By Zayan Guedim
Source: Edgy Labs
User-generated content allows you to profit from the spontaneous interest around your brand. Edgy Labs shows you the best ways to benefit from your fans’ engagement.
Digital marketers collect oceans of data from their social media audiences. This doesn’t just include the number of likes, shares, retweets, comments, and pageviews. The demographics of your users also come into play.
Where are your readers from? Which age groups stay on your page the longest?
This data is valuable information that allows content marketers to analyze customer and fan reaction to published content. The best content marketers use this data to determine which content engages their audience the most.
Of course, with a large pool of data, there are a large number of potential uses for this data. Today we’ll focus on how to use user-generated content in your content creation processes.
Strike the User-Generated Content Gold
As a Web 2.0 trend, user-generated content (UGC) is any type of content (discussions, images, videos, blog posts, testimonials…) created by users about a brand, especially on social platforms, and which is available to the public.
An Adweek survey found that 85% of customers are more likely to be influenced by visual UGC than by brand content.
For an example of an industry that leverages the power of user-generated content, look no further than travel and eco-tourism.
Whether you have a destination in mind or you’re still on the fence, most people these days consult Internet forums and tourist blogs to collect the info they’ll need for a trip.
Thanks to UGC, you have access to content that feels real. There’s something more relatable about a candid obviously shot in the moment rather than in a studio. Reviews and general tips about travel areas have replaced the need to pay a conventional travel agency to tell you what you need to know.
Leveraging this, some travel brands like TripAdvisor have made UGC their bread and butter. Despite this natural marriage of travel advice and traveler experiences, UGC’s potential is equal across the board.
Any business, regardless of size, should cash in on it.
Before you can take the advantage of UGC and integrate it into your content marketing strategy, you have to become very familiar with your audience generate content.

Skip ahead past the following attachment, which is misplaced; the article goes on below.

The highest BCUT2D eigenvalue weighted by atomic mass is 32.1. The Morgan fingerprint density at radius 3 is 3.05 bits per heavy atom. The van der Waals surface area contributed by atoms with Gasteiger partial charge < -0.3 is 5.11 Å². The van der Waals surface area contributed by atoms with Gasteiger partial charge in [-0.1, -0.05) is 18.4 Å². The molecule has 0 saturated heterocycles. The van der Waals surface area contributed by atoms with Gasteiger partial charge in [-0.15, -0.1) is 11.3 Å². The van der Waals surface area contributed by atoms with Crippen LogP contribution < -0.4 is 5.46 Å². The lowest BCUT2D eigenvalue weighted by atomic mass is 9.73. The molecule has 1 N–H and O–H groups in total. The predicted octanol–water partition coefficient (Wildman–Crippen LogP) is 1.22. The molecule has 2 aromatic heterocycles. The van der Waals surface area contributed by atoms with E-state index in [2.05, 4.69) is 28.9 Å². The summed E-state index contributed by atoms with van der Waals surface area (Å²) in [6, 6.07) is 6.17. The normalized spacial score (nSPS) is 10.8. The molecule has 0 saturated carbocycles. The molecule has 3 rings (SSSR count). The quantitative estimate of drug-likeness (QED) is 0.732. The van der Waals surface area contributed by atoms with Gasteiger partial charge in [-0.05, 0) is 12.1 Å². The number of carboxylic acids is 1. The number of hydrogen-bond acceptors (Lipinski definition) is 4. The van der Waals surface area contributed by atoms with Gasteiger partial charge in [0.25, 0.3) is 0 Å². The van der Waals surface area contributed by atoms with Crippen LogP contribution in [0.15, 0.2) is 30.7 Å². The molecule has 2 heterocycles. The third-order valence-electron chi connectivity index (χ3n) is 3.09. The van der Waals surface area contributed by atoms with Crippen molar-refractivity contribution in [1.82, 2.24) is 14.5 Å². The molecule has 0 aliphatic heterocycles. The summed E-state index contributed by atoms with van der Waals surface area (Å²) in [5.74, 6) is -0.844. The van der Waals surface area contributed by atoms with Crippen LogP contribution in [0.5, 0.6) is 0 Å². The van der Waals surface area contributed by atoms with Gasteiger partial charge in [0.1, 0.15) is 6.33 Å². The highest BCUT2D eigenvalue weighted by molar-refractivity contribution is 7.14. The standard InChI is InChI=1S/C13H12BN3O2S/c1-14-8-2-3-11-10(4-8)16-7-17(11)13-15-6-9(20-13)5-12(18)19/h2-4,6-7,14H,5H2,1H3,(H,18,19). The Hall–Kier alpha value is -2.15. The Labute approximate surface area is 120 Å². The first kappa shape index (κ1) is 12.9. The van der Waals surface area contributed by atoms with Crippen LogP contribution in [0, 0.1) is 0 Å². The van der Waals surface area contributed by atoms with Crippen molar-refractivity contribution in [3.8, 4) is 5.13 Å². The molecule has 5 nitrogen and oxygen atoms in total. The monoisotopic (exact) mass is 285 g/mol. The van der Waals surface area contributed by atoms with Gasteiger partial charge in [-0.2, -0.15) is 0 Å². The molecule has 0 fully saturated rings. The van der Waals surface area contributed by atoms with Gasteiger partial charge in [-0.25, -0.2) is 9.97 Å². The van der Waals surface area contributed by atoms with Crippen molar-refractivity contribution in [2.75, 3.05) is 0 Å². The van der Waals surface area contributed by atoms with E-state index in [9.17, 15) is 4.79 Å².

Follow these 4 steps to entice your fans and customers to take an active part in the content creation process:
1. Make Your own Content UGC-Like:
Let’s start with what you can control the most: your own content.
To make your brand content resonate more with your customers and fans, you may pick up on existing UGC.
By making your content look like UGC, viewers and readers are already familiar with your content’s material.
2. Help Users Participate in Content Creation
Sometimes, to get things done, you just have to ask!
To get relevant feedback from your customers (UGC), you’ll need to incentivize content generation.
You can ask users direct questions (quizzes) about topics that you know they’re interested in, or ask them to join specific discussions. Invite your customers to share their experiences with your product.
Think Instagram. Within your business’s story, you can start Yes or No polls that will attract engage and will let you know how your audience feels about certain topics.
You can also run contests and offer freebies or discount coupons as a reward.
That way, you stimulate fan to fan conversation and lead them to generate shareable content in an organic way.
Then, you have to respond to user content, which leads us to the next point.
3. React to and Build on UGC
An effective way to encourage your audience to create content about your brand is to value the user content already created.
A very simple move is to sift through user comments and share the most pertinent and relevant ones.
You can do that with any type of UGC, and you can take it from there to create buzz around your brand. Here’s an example from Red Bull to give you an idea how this strategy might work if tackled creatively.
In 2014, Red Bull marketers spotted users mocking their Red Bull Mini Coopers with whimsical superimposing of red bulls on other objects. Like dogs, for example.